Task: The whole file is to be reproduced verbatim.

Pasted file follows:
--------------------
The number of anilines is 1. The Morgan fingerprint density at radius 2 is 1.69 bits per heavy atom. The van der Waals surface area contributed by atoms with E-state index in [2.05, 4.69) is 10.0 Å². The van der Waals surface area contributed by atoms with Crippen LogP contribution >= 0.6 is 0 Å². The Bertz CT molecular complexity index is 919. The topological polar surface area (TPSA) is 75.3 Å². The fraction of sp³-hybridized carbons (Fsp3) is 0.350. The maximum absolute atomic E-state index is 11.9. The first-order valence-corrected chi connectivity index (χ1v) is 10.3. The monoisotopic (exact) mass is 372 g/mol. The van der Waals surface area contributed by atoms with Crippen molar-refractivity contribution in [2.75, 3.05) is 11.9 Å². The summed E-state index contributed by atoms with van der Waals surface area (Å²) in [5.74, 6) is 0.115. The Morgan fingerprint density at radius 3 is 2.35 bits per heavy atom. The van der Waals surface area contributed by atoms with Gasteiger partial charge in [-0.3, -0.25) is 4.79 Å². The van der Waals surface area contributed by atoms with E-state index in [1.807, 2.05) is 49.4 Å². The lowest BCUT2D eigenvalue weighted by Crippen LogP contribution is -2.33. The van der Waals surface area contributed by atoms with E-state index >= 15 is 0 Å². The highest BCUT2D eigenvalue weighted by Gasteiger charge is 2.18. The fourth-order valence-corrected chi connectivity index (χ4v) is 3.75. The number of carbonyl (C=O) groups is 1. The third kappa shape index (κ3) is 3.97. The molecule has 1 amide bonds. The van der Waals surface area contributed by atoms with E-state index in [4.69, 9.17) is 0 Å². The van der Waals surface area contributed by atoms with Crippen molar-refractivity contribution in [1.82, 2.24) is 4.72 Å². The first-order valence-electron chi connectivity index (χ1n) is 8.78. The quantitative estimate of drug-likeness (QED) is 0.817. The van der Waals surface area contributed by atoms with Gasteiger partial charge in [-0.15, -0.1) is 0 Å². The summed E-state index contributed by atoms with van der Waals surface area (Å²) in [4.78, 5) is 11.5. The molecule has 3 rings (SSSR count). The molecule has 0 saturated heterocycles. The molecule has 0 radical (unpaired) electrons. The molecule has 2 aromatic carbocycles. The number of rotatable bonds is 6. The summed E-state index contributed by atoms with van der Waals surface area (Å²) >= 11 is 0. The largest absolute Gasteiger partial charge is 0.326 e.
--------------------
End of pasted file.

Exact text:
The number of anilines is 1. The Morgan fingerprint density at radius 2 is 1.69 bits per heavy atom. The van der Waals surface area contributed by atoms with E-state index in [2.05, 4.69) is 10.0 Å². The van der Waals surface area contributed by atoms with Crippen LogP contribution >= 0.6 is 0 Å². The Bertz CT molecular complexity index is 919. The topological polar surface area (TPSA) is 75.3 Å². The fraction of sp³-hybridized carbons (Fsp3) is 0.350. The maximum absolute atomic E-state index is 11.9. The first-order valence-corrected chi connectivity index (χ1v) is 10.3. The monoisotopic (exact) mass is 372 g/mol. The van der Waals surface area contributed by atoms with Crippen molar-refractivity contribution in [2.75, 3.05) is 11.9 Å². The summed E-state index contributed by atoms with van der Waals surface area (Å²) in [5.74, 6) is 0.115. The Morgan fingerprint density at radius 3 is 2.35 bits per heavy atom. The van der Waals surface area contributed by atoms with Gasteiger partial charge in [-0.3, -0.25) is 4.79 Å². The van der Waals surface area contributed by atoms with E-state index in [1.807, 2.05) is 49.4 Å². The lowest BCUT2D eigenvalue weighted by Crippen LogP contribution is -2.33. The van der Waals surface area contributed by atoms with E-state index >= 15 is 0 Å². The highest BCUT2D eigenvalue weighted by Gasteiger charge is 2.18. The fourth-order valence-corrected chi connectivity index (χ4v) is 3.75. The number of carbonyl (C=O) groups is 1. The third kappa shape index (κ3) is 3.97. The molecule has 1 amide bonds. The van der Waals surface area contributed by atoms with E-state index in [4.69, 9.17) is 0 Å². The van der Waals surface area contributed by atoms with Crippen molar-refractivity contribution in [1.82, 2.24) is 4.72 Å². The first-order valence-electron chi connectivity index (χ1n) is 8.78. The quantitative estimate of drug-likeness (QED) is 0.817. The van der Waals surface area contributed by atoms with Gasteiger partial charge in [-0.15, -0.1) is 0 Å². The summed E-state index contributed by atoms with van der Waals surface area (Å²) in [4.78, 5) is 11.5. The molecule has 3 rings (SSSR count). The molecule has 0 saturated heterocycles. The molecule has 0 radical (unpaired) electrons. The molecule has 2 aromatic carbocycles. The number of rotatable bonds is 6. The summed E-state index contributed by atoms with van der Waals surface area (Å²) >= 11 is 0. The largest absolute Gasteiger partial charge is 0.326 e.